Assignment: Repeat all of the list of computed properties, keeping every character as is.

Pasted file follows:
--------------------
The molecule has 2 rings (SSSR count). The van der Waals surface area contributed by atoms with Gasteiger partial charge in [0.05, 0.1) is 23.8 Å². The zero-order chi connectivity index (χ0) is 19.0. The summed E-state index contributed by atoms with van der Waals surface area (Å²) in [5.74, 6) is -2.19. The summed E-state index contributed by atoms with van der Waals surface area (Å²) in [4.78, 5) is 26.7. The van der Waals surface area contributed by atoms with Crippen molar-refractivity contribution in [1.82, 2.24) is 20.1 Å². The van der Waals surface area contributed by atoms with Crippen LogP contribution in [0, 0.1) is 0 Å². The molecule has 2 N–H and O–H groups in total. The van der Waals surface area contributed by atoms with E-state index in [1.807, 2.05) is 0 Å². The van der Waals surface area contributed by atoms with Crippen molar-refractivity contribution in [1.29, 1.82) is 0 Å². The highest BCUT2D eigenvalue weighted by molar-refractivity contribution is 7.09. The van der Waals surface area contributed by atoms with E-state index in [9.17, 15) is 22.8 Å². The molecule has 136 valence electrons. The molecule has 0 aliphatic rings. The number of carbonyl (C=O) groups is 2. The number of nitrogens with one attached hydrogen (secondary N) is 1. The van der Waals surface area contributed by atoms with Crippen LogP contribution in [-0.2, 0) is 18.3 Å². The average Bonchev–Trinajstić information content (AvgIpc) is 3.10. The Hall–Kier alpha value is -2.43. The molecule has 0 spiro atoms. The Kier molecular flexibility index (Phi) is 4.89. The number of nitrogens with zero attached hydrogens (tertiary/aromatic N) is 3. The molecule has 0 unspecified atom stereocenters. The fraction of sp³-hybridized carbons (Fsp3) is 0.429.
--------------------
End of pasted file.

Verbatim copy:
The molecule has 2 rings (SSSR count). The van der Waals surface area contributed by atoms with Gasteiger partial charge in [0.05, 0.1) is 23.8 Å². The zero-order chi connectivity index (χ0) is 19.0. The summed E-state index contributed by atoms with van der Waals surface area (Å²) in [5.74, 6) is -2.19. The summed E-state index contributed by atoms with van der Waals surface area (Å²) in [4.78, 5) is 26.7. The van der Waals surface area contributed by atoms with Crippen molar-refractivity contribution in [1.82, 2.24) is 20.1 Å². The van der Waals surface area contributed by atoms with Crippen LogP contribution in [0, 0.1) is 0 Å². The molecule has 2 N–H and O–H groups in total. The van der Waals surface area contributed by atoms with E-state index in [1.807, 2.05) is 0 Å². The van der Waals surface area contributed by atoms with Crippen molar-refractivity contribution in [1.29, 1.82) is 0 Å². The highest BCUT2D eigenvalue weighted by molar-refractivity contribution is 7.09. The van der Waals surface area contributed by atoms with E-state index in [9.17, 15) is 22.8 Å². The molecule has 136 valence electrons. The molecule has 0 aliphatic rings. The number of carbonyl (C=O) groups is 2. The number of nitrogens with one attached hydrogen (secondary N) is 1. The van der Waals surface area contributed by atoms with Crippen LogP contribution in [-0.2, 0) is 18.3 Å². The average Bonchev–Trinajstić information content (AvgIpc) is 3.10. The Hall–Kier alpha value is -2.43. The molecule has 0 spiro atoms. The Kier molecular flexibility index (Phi) is 4.89. The number of nitrogens with zero attached hydrogens (tertiary/aromatic N) is 3. The molecule has 0 unspecified atom stereocenters. The fraction of sp³-hybridized carbons (Fsp3) is 0.429.